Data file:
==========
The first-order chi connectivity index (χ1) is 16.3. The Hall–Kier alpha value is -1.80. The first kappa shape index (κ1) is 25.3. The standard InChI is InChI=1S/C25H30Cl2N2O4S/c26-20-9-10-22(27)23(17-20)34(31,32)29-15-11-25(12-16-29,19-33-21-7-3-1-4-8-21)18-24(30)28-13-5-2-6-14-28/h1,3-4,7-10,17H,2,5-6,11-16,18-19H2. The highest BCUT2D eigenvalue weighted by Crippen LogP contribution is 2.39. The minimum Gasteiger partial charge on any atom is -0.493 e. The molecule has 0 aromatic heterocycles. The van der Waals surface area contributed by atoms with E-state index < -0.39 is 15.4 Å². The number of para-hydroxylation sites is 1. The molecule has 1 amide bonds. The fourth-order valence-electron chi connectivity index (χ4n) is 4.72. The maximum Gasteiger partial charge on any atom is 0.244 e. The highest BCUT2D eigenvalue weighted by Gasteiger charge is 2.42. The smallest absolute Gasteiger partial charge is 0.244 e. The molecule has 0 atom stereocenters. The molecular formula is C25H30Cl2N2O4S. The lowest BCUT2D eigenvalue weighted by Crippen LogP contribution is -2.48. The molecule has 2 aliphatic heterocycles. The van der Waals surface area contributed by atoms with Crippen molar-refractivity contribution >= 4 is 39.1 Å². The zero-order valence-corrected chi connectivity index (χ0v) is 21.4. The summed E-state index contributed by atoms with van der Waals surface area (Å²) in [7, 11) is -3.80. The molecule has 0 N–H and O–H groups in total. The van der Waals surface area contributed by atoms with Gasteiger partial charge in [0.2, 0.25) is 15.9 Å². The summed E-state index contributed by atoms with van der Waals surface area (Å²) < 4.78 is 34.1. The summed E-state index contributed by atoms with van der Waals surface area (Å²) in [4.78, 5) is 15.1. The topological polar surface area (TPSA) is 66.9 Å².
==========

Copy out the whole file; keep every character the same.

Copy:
The first-order chi connectivity index (χ1) is 16.3. The Hall–Kier alpha value is -1.80. The first kappa shape index (κ1) is 25.3. The standard InChI is InChI=1S/C25H30Cl2N2O4S/c26-20-9-10-22(27)23(17-20)34(31,32)29-15-11-25(12-16-29,19-33-21-7-3-1-4-8-21)18-24(30)28-13-5-2-6-14-28/h1,3-4,7-10,17H,2,5-6,11-16,18-19H2. The highest BCUT2D eigenvalue weighted by Crippen LogP contribution is 2.39. The minimum Gasteiger partial charge on any atom is -0.493 e. The molecule has 0 aromatic heterocycles. The van der Waals surface area contributed by atoms with E-state index < -0.39 is 15.4 Å². The number of para-hydroxylation sites is 1. The molecule has 1 amide bonds. The fourth-order valence-electron chi connectivity index (χ4n) is 4.72. The maximum Gasteiger partial charge on any atom is 0.244 e. The highest BCUT2D eigenvalue weighted by Gasteiger charge is 2.42. The smallest absolute Gasteiger partial charge is 0.244 e. The molecule has 0 atom stereocenters. The molecular formula is C25H30Cl2N2O4S. The lowest BCUT2D eigenvalue weighted by Crippen LogP contribution is -2.48. The molecule has 2 aliphatic heterocycles. The van der Waals surface area contributed by atoms with Crippen molar-refractivity contribution >= 4 is 39.1 Å². The zero-order valence-corrected chi connectivity index (χ0v) is 21.4. The summed E-state index contributed by atoms with van der Waals surface area (Å²) in [7, 11) is -3.80. The molecule has 0 N–H and O–H groups in total. The van der Waals surface area contributed by atoms with Gasteiger partial charge in [0.2, 0.25) is 15.9 Å². The summed E-state index contributed by atoms with van der Waals surface area (Å²) < 4.78 is 34.1. The summed E-state index contributed by atoms with van der Waals surface area (Å²) in [4.78, 5) is 15.1. The topological polar surface area (TPSA) is 66.9 Å².